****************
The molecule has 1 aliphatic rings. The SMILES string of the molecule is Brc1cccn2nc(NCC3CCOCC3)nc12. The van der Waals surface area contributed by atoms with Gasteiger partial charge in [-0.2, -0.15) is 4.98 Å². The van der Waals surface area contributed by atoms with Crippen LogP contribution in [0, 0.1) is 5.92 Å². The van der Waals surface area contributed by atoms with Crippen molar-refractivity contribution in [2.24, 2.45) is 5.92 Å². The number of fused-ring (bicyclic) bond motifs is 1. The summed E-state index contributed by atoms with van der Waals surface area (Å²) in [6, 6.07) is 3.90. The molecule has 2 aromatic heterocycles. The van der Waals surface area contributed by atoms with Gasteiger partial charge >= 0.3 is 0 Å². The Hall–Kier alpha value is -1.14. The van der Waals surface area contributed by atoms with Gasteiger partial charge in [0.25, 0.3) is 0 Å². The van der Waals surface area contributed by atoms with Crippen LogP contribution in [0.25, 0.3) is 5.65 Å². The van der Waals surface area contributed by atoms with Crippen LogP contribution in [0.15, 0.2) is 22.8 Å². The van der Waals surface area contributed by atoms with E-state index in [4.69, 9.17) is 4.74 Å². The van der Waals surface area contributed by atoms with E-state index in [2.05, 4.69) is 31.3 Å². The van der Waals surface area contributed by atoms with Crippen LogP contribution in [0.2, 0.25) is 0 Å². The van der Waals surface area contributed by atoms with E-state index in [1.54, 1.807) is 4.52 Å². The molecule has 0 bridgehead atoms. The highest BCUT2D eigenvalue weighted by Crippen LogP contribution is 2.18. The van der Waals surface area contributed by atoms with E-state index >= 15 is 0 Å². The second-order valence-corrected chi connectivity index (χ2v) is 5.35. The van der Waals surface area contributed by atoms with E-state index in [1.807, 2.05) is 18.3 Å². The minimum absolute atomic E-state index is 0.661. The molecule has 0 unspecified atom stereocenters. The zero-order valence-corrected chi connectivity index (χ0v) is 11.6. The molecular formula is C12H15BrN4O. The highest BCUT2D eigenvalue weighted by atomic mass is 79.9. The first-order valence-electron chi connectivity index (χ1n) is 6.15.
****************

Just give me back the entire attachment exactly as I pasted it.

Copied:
The molecule has 1 aliphatic rings. The SMILES string of the molecule is Brc1cccn2nc(NCC3CCOCC3)nc12. The van der Waals surface area contributed by atoms with Gasteiger partial charge in [-0.2, -0.15) is 4.98 Å². The van der Waals surface area contributed by atoms with Crippen LogP contribution in [0, 0.1) is 5.92 Å². The van der Waals surface area contributed by atoms with Crippen molar-refractivity contribution in [2.24, 2.45) is 5.92 Å². The number of fused-ring (bicyclic) bond motifs is 1. The summed E-state index contributed by atoms with van der Waals surface area (Å²) in [6, 6.07) is 3.90. The molecule has 2 aromatic heterocycles. The van der Waals surface area contributed by atoms with Gasteiger partial charge >= 0.3 is 0 Å². The Hall–Kier alpha value is -1.14. The van der Waals surface area contributed by atoms with Gasteiger partial charge in [0.25, 0.3) is 0 Å². The van der Waals surface area contributed by atoms with Crippen LogP contribution in [0.25, 0.3) is 5.65 Å². The van der Waals surface area contributed by atoms with Crippen LogP contribution in [0.15, 0.2) is 22.8 Å². The van der Waals surface area contributed by atoms with E-state index in [4.69, 9.17) is 4.74 Å². The van der Waals surface area contributed by atoms with E-state index in [2.05, 4.69) is 31.3 Å². The van der Waals surface area contributed by atoms with Crippen LogP contribution in [0.2, 0.25) is 0 Å². The van der Waals surface area contributed by atoms with E-state index in [1.54, 1.807) is 4.52 Å². The molecule has 0 bridgehead atoms. The highest BCUT2D eigenvalue weighted by Crippen LogP contribution is 2.18. The van der Waals surface area contributed by atoms with E-state index >= 15 is 0 Å². The second-order valence-corrected chi connectivity index (χ2v) is 5.35. The van der Waals surface area contributed by atoms with E-state index in [1.807, 2.05) is 18.3 Å². The minimum absolute atomic E-state index is 0.661. The molecule has 0 unspecified atom stereocenters. The zero-order valence-corrected chi connectivity index (χ0v) is 11.6. The molecular formula is C12H15BrN4O. The highest BCUT2D eigenvalue weighted by atomic mass is 79.9. The first-order valence-electron chi connectivity index (χ1n) is 6.15.